Health systems need trailblazers, from the bottom up, to inspire and drive the work to achieve meaningful and sustainable change. From the boardroom to the front lines of care delivery — disruptive innovation of processes, methods, and mindsets is critical to gaining a competitive advantage in the health care market and providing patients access to higher quality care with fewer delays and more value-added services. Using team-based strategies creates a pathway for executive leaders to empower clinicians to make better decisions for patients and achieve better outcomes across many complex and intersecting service lines, such as spinal surgery.
“I feel it is my role to empower others. The way that I do that is by creating as transparent and direct of an approach as possible, particularly in the care of these complex patients. That involves allowing other people to question your judgement in open forums like multi-disciplinary conferences, and taking an operation that I can easily do myself, and take a lot longer to do, and involving another surgeon so that we cut the time down and deliver the surgical result in a much more predictable fashion. It involves me being able to stand in front of my team and openly take advice on how we can make things better.”Rajiv Sethi, MD
The innovative approach at Virginia Mason provides health care executives and clinical leaders with a reliable framework to put their team together: the practicing clinicians, the nurses, the physician’s assistants, the residents and fellows, administrative and executive leaders. A team-based approach means that together, and bit by bit, the team drills down on what is needed in their situation to achieve change. This current state insight, ultimately, provides the groundwork needed to start the journey to the future vision.
Speaking as a clinical leader, charged with engaging his team, Sethi adds, “I feel it is my role to empower others. The way that I do that is by creating as transparent and direct of an approach as possible, particularly in the care of these complex patients. That involves allowing other people to question your judgement in open forums like multi-disciplinary conferences, and taking an operation that I can easily do myself, and take a lot longer to do, and involving another surgeon so that we cut the time down and deliver the surgical result in a much more predictable fashion. It involves me being able to stand in front of my team and openly take advice on how we can make things better. A lot of this involves connecting with your team in a different way and that is something that is championed by our management method, something that involves respect for people, something that involves walking on the floor, or what we call the genba, and figuring out what the frontline staff and people need to make better care decisions.”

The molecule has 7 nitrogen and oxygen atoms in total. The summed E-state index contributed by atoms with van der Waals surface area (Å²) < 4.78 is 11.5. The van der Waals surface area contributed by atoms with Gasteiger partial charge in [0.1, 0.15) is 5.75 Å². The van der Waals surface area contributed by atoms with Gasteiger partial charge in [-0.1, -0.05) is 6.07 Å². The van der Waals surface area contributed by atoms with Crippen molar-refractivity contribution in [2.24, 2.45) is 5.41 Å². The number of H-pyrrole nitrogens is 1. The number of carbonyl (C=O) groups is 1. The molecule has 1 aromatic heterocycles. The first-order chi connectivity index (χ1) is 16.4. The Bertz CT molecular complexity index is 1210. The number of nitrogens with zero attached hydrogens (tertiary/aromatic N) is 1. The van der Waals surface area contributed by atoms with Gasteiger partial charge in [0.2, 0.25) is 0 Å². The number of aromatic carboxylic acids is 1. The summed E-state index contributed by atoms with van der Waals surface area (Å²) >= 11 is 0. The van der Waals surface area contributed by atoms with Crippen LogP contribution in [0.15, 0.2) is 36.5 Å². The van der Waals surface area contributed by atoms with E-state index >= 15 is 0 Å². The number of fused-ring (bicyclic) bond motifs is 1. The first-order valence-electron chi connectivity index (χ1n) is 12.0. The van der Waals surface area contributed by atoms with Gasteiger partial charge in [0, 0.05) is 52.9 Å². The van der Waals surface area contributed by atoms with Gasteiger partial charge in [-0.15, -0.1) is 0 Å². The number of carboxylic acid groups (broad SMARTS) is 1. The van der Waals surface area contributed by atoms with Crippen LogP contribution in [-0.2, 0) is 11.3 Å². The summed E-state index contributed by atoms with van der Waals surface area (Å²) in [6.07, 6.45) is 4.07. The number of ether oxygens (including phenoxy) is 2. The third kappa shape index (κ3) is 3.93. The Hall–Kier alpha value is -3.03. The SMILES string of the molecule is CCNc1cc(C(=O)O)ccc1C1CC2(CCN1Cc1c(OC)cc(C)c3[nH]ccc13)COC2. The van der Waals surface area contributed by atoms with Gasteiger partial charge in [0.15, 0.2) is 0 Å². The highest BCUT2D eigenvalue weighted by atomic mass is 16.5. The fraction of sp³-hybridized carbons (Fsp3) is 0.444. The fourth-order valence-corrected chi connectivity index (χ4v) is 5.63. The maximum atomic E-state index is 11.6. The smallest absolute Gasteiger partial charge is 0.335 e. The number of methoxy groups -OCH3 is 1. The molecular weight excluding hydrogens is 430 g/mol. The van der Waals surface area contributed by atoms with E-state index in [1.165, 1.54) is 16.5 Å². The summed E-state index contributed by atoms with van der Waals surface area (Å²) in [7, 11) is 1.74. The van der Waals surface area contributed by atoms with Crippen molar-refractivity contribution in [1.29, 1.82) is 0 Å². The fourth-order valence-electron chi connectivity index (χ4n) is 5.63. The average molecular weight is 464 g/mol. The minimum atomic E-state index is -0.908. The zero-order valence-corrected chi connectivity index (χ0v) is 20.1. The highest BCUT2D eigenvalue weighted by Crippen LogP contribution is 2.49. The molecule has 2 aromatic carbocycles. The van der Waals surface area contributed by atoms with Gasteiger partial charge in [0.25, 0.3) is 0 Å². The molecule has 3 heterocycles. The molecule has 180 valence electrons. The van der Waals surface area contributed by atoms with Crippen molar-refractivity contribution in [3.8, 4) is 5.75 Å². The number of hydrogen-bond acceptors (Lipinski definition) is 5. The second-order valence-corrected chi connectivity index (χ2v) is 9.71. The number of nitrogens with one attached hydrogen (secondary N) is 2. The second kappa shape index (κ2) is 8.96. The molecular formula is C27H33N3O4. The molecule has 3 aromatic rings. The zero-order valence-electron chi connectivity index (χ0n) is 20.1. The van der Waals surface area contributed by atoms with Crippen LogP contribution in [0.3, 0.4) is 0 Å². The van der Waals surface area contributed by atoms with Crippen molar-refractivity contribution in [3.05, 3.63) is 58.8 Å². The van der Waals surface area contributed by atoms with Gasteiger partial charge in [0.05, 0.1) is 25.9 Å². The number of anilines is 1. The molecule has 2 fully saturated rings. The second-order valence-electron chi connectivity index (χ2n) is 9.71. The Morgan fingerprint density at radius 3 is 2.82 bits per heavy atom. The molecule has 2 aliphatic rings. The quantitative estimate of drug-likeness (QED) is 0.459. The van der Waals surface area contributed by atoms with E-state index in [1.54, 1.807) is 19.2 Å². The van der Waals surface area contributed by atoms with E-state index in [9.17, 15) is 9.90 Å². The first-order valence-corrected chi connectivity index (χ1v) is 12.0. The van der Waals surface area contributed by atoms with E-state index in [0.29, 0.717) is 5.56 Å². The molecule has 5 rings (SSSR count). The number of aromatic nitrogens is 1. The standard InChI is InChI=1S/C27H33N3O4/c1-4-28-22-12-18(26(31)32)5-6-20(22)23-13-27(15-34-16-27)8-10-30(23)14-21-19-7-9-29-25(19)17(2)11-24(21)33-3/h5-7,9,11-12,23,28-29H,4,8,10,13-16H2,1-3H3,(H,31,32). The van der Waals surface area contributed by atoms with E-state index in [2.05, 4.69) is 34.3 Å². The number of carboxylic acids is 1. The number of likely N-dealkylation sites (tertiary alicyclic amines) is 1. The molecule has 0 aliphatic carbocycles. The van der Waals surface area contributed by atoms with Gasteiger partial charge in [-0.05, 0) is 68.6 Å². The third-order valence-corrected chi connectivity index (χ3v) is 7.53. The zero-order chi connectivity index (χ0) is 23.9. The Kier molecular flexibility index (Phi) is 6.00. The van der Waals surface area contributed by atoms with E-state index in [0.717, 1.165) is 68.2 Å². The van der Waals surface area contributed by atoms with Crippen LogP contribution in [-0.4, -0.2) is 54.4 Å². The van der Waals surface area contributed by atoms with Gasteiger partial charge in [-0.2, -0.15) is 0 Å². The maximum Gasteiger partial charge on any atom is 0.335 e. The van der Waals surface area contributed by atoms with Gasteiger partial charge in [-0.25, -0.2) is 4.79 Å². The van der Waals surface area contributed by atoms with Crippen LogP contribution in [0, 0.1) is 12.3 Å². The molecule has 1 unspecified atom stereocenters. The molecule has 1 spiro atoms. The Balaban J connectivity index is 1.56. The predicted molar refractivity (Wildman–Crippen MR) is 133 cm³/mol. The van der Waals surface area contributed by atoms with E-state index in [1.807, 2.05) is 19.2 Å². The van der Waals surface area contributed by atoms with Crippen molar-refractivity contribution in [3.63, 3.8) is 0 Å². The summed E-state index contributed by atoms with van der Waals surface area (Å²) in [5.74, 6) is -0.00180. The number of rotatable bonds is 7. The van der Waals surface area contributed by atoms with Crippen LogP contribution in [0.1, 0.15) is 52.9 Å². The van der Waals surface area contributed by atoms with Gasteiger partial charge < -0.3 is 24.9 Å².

“If we charge ourselves as leaders to do something about it we have to completely disrupt this space and move towards a very different paradigm of care – and that’s what we are doing here at Virginia Mason,” shares Sethi.